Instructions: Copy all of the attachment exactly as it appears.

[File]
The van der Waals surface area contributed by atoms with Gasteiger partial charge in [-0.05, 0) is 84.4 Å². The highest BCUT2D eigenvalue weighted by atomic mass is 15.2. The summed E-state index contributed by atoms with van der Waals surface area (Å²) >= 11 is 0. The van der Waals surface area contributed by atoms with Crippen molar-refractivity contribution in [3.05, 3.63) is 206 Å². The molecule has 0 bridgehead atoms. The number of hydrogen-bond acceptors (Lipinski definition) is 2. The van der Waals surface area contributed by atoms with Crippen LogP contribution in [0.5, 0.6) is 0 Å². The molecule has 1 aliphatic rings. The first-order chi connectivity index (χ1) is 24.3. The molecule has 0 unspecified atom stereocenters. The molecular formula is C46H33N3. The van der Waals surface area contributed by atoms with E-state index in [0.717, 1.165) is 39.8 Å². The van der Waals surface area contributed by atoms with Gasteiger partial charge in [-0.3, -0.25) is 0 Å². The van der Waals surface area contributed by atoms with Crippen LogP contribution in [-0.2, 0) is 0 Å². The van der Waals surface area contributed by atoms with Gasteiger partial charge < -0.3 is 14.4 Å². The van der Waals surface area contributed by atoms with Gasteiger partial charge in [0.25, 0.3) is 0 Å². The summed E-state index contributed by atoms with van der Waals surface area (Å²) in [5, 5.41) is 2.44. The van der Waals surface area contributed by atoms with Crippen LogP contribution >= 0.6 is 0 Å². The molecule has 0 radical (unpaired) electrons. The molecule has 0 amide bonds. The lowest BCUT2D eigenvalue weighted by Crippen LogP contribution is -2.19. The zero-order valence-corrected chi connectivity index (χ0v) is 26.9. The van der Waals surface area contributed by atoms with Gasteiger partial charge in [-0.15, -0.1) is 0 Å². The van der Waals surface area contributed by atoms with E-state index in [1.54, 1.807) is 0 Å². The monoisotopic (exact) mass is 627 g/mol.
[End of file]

The van der Waals surface area contributed by atoms with Gasteiger partial charge in [-0.05, 0) is 84.4 Å². The highest BCUT2D eigenvalue weighted by atomic mass is 15.2. The summed E-state index contributed by atoms with van der Waals surface area (Å²) >= 11 is 0. The van der Waals surface area contributed by atoms with Crippen molar-refractivity contribution in [3.05, 3.63) is 206 Å². The molecule has 0 bridgehead atoms. The number of hydrogen-bond acceptors (Lipinski definition) is 2. The van der Waals surface area contributed by atoms with Crippen LogP contribution in [0.5, 0.6) is 0 Å². The molecule has 1 aliphatic rings. The first-order chi connectivity index (χ1) is 24.3. The molecule has 0 unspecified atom stereocenters. The molecular formula is C46H33N3. The van der Waals surface area contributed by atoms with E-state index in [0.717, 1.165) is 39.8 Å². The van der Waals surface area contributed by atoms with Gasteiger partial charge in [-0.3, -0.25) is 0 Å². The van der Waals surface area contributed by atoms with Crippen LogP contribution in [-0.2, 0) is 0 Å². The van der Waals surface area contributed by atoms with Gasteiger partial charge < -0.3 is 14.4 Å². The van der Waals surface area contributed by atoms with Gasteiger partial charge in [0.25, 0.3) is 0 Å². The summed E-state index contributed by atoms with van der Waals surface area (Å²) in [5, 5.41) is 2.44. The van der Waals surface area contributed by atoms with Crippen LogP contribution >= 0.6 is 0 Å². The molecule has 0 radical (unpaired) electrons. The molecule has 0 amide bonds. The lowest BCUT2D eigenvalue weighted by Crippen LogP contribution is -2.19. The zero-order valence-corrected chi connectivity index (χ0v) is 26.9. The van der Waals surface area contributed by atoms with Gasteiger partial charge in [-0.15, -0.1) is 0 Å². The van der Waals surface area contributed by atoms with E-state index in [1.54, 1.807) is 0 Å². The monoisotopic (exact) mass is 627 g/mol.